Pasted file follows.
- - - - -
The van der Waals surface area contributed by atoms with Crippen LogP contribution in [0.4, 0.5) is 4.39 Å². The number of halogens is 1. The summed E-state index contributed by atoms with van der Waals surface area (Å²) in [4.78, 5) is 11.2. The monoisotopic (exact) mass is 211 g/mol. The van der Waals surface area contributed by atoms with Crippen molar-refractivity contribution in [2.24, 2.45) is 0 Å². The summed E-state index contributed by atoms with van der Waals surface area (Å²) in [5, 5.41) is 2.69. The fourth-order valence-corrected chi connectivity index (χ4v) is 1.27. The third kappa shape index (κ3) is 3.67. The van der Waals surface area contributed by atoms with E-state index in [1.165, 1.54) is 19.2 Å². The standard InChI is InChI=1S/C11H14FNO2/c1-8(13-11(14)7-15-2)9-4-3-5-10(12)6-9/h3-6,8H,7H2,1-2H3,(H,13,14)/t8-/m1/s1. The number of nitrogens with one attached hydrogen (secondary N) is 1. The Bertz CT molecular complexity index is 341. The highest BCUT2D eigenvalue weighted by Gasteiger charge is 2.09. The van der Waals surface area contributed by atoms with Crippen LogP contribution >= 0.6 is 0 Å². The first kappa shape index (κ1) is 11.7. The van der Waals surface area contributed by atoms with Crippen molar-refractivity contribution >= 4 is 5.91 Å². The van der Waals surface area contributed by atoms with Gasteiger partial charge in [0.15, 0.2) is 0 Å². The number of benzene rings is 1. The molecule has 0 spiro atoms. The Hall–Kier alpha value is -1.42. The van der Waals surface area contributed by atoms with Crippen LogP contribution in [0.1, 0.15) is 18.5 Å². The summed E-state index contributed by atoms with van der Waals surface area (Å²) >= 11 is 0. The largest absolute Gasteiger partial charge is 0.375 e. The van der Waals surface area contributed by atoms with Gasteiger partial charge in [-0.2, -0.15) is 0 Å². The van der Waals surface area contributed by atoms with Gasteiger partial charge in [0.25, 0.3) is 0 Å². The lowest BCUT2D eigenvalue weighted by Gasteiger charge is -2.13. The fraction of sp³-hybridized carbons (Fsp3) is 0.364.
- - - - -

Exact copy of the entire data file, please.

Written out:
The van der Waals surface area contributed by atoms with Crippen LogP contribution in [0.4, 0.5) is 4.39 Å². The number of halogens is 1. The summed E-state index contributed by atoms with van der Waals surface area (Å²) in [4.78, 5) is 11.2. The monoisotopic (exact) mass is 211 g/mol. The van der Waals surface area contributed by atoms with Crippen molar-refractivity contribution in [2.24, 2.45) is 0 Å². The summed E-state index contributed by atoms with van der Waals surface area (Å²) in [5, 5.41) is 2.69. The fourth-order valence-corrected chi connectivity index (χ4v) is 1.27. The third kappa shape index (κ3) is 3.67. The van der Waals surface area contributed by atoms with E-state index in [1.165, 1.54) is 19.2 Å². The standard InChI is InChI=1S/C11H14FNO2/c1-8(13-11(14)7-15-2)9-4-3-5-10(12)6-9/h3-6,8H,7H2,1-2H3,(H,13,14)/t8-/m1/s1. The number of nitrogens with one attached hydrogen (secondary N) is 1. The Bertz CT molecular complexity index is 341. The highest BCUT2D eigenvalue weighted by Gasteiger charge is 2.09. The van der Waals surface area contributed by atoms with Crippen LogP contribution >= 0.6 is 0 Å². The first kappa shape index (κ1) is 11.7. The van der Waals surface area contributed by atoms with Crippen molar-refractivity contribution >= 4 is 5.91 Å². The van der Waals surface area contributed by atoms with Gasteiger partial charge in [0.15, 0.2) is 0 Å². The number of benzene rings is 1. The molecule has 0 spiro atoms. The Hall–Kier alpha value is -1.42. The van der Waals surface area contributed by atoms with Crippen LogP contribution in [0.1, 0.15) is 18.5 Å². The summed E-state index contributed by atoms with van der Waals surface area (Å²) >= 11 is 0. The largest absolute Gasteiger partial charge is 0.375 e. The van der Waals surface area contributed by atoms with Gasteiger partial charge in [-0.2, -0.15) is 0 Å². The van der Waals surface area contributed by atoms with Gasteiger partial charge in [0.25, 0.3) is 0 Å². The lowest BCUT2D eigenvalue weighted by Gasteiger charge is -2.13. The fraction of sp³-hybridized carbons (Fsp3) is 0.364.